My last post talked about why fat doesn’t make you fat. (Sugar does!) Just to recap why we need fat, our bodies are made to run off of long-burning healthy dietary fats. Fat plays a ton of role in our bodies, including serving as an energy source, making up the membrane wall of every healthy cell, being necessary for the absorption of fat-soluble vitamins (A, D, E, and K), serving as the building blocks for our sex hormones, promoting the healing process, making us feel satisfied and full, and making our food taste good.
So, what is fat?
Fats, or lipids, are found in most foods. (Even kale has fat in it!) Fats are classified by the length of the molecule (short, medium, or long chain), and their bond saturation with hydrogen (saturated, unsaturated). Within the family of unsaturated fats, we find the healthy Omega 3 and Omega 6 fats. There are even two fatty acids (the building blocks of fats) that are considered “essential”, which means they are necessary to sustain life, but our bodies cannot make them and so they must be ingested.
That’s a lot of chemistry!
Here’s what you need to know. Incorporate good sources of fat into your diet! Choose a variety every day, as each source of fat is comprised of different types of molecules and different beneficial fatty acids. Good choices include:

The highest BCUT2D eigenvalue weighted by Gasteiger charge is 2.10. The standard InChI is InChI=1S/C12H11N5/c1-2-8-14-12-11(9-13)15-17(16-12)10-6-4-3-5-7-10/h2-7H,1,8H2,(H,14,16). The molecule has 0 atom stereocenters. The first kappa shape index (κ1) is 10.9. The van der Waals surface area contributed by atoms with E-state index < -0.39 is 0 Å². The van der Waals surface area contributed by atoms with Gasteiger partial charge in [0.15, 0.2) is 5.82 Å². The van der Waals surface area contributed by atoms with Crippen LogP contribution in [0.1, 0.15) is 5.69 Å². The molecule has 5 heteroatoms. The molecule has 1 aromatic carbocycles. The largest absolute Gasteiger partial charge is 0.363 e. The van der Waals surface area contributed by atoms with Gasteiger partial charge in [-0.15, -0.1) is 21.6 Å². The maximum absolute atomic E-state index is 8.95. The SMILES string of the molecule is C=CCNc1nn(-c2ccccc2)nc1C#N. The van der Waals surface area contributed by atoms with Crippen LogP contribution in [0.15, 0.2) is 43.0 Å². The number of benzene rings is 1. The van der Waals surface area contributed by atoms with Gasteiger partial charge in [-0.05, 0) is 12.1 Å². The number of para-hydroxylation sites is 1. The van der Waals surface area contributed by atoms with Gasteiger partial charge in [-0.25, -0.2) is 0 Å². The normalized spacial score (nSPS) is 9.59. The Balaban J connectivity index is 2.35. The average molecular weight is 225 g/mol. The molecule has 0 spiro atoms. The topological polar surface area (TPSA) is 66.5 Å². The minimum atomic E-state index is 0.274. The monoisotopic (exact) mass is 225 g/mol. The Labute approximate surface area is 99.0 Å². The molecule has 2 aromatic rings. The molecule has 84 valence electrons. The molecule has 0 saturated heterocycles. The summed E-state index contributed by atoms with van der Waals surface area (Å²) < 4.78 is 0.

- Nuts and seeds
- Raw, cold-pressed oils from nuts and seeds (Note: These oils are in dark containers and refrigerated. Avoid the oils in clear plastic bottles on the grocery store shelf.)
- Cold-pressed, extra virgin olive oil
- Saturated fats from healthy sources, such as organic grass fed beef
- Butter and other raw dairy fats
- Raw, organic coconut oil
Fats to avoid:
- Hydrogenated and partially-hydrogenated fats and oils
- Highly processed vegetable oils (corn, soybean, sunflower, safflower, canola)
- Trans fatty acids (from hydrogenated oils)
- Fried foods
These fats are all dangerous as they cause inflammation at the cellular level. Inflammation is the root cause of many diseases, and heart disease in particular. Although for years we believed that unsaturated oils such as canola were actually good for the heart, we now know they cause inflammation and disease, and are to be avoided.
Here’s the bottom line: You don’t have to limit healthy fat in your diet. Because fat is so satisfying, it’s very hard to eat too much of it. So what does that look like on your plate? About one-third of your plate should be some kind of protein, including animal (meats) and vegetable (beans) sources. And most of the rest should be vegetables of all kinds. Healthy fats, like avocados, coconut oil, and butter can be used liberally. Limit grains and fruits, and always avoid processed, packaged, denatured foods.